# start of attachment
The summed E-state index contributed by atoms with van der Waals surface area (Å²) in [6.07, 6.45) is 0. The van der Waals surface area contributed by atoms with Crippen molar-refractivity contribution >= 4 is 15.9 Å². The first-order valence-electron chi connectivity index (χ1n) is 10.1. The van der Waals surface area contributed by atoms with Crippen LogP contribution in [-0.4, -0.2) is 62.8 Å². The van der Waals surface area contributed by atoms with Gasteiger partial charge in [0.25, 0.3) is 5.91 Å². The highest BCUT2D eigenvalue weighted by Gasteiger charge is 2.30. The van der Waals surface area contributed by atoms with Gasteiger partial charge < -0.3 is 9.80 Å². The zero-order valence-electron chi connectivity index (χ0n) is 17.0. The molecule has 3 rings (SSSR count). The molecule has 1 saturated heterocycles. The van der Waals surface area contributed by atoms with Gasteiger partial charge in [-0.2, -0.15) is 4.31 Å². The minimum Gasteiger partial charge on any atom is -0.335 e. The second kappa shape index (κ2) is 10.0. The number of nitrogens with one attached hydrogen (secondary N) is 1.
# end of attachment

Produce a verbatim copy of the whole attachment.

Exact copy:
The summed E-state index contributed by atoms with van der Waals surface area (Å²) in [6.07, 6.45) is 0. The van der Waals surface area contributed by atoms with Crippen molar-refractivity contribution >= 4 is 15.9 Å². The first-order valence-electron chi connectivity index (χ1n) is 10.1. The van der Waals surface area contributed by atoms with Crippen LogP contribution in [-0.4, -0.2) is 62.8 Å². The van der Waals surface area contributed by atoms with Gasteiger partial charge in [0.25, 0.3) is 5.91 Å². The highest BCUT2D eigenvalue weighted by Gasteiger charge is 2.30. The van der Waals surface area contributed by atoms with Gasteiger partial charge < -0.3 is 9.80 Å². The zero-order valence-electron chi connectivity index (χ0n) is 17.0. The molecule has 3 rings (SSSR count). The molecule has 1 saturated heterocycles. The van der Waals surface area contributed by atoms with Gasteiger partial charge in [-0.2, -0.15) is 4.31 Å². The minimum Gasteiger partial charge on any atom is -0.335 e. The second kappa shape index (κ2) is 10.0. The number of nitrogens with one attached hydrogen (secondary N) is 1.